Block on Trump's Asylum Ban Upheld by Supreme Court
There is much back and forth today about who knew what, when about the "phantom recall" of Motrin caplets organized by Johnson & Johnson subsidiary McNeil sometime in June of 2009. Emails have surfaced that seem to indicate the FDA did have notice that rather than doing a full recall, J&J had hired a third party company to have contractors walk into stores across the country and simply buy up all the affected Motrin they could find.
ABC News reports that some emails from the FDA in the San Juan, Puerto Rico district seemed to indicate the FDA knew of McNeil's plan to do a Motrin buy-back. Previously, the FDA had claimed not to know about the so-called phantom recall. ABC reports it had obtained documents that show McNeil execs were pleased at gaining FDA acceptance for the recall. One email from McNeil employees began, "Good news," the FDA director in San Juan, "is in agreement with continuing to pull product from the rest of the stores and NOT consider this a National Recall."
J&J is pressing the advantage this type of email has given them. In a statement the company said, "McNeil kept the FDA informed of its actions and removed the product from the market in a compliant manner. However, given the concerns highlighted by the congressional committee with respect to Motrin, moving forward we would like to handle things differently."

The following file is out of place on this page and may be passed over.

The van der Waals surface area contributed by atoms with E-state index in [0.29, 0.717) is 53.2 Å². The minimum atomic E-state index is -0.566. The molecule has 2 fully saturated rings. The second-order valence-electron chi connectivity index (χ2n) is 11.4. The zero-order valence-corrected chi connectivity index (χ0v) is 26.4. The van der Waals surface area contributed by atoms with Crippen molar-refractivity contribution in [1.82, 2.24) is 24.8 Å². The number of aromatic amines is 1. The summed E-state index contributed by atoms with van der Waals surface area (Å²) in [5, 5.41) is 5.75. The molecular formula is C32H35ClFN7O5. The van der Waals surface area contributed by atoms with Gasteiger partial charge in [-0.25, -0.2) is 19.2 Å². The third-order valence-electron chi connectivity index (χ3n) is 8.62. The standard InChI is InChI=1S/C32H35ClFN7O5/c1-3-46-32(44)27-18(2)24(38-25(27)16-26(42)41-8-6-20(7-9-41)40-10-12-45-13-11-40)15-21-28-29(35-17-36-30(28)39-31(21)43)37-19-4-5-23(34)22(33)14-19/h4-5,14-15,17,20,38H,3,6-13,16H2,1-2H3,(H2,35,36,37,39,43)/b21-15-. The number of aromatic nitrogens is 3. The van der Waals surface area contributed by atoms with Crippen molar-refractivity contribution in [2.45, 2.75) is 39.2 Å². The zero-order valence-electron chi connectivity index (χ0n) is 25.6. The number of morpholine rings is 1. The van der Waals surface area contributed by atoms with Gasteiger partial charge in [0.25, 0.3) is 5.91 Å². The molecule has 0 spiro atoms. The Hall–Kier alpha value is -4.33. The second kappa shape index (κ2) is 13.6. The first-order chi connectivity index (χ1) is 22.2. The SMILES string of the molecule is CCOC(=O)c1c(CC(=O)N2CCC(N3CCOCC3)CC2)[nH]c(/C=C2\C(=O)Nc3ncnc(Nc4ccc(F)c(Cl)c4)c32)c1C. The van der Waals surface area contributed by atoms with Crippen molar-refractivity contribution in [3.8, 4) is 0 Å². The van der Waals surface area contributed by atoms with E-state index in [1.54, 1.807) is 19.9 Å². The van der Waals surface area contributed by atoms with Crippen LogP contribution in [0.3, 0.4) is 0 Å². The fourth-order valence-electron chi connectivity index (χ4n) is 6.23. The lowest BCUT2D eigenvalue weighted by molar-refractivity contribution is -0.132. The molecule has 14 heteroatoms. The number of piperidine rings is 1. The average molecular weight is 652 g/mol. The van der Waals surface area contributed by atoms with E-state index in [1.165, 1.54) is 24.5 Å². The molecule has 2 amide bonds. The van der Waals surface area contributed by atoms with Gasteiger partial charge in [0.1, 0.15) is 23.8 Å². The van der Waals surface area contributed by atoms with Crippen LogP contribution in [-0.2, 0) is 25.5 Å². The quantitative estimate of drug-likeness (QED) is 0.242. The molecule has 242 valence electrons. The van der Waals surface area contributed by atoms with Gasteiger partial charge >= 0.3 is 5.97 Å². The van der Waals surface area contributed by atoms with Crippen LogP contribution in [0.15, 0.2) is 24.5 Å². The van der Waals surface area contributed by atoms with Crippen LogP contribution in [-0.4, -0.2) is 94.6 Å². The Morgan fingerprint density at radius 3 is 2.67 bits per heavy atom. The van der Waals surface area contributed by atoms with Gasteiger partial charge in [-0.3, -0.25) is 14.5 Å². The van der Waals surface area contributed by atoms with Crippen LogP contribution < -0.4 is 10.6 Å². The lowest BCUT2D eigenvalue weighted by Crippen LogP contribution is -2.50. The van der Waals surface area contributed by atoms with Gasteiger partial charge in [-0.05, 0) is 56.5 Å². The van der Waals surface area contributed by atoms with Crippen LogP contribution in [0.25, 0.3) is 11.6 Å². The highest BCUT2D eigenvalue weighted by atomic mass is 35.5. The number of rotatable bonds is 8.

Additional email communications make it clear that McNeil executives were charged with coordinating the phantom recall. When J&J discovered that some of the Motrin tables were not dissolving properly, despite the lack of danger to the public, a recall would have been the proper way to proceed. However, as ABC reports, instead of announcing yet another recall, contractors were sent to 5,000 convenience stores around the United States to buy back the defective Motrin without alerting the public.
J&J products have been the subject of eight recalls in the past year. Medicines including Children's Tylenol, Motrin Infant Drops, Children's Benadryl and Zyrtec have all been pulled from the shelves.
The FDA said today that when they learned of the McNeil's phantom recall, they told J&J to go ahead with a full recall before the buy-back program ended. The company agreed to begin a valid recall in July, 2009.
Meeting with a lawyer can help you understand your options and how to best protect your rights. Visit our attorney directory to find a lawyer near you who can help.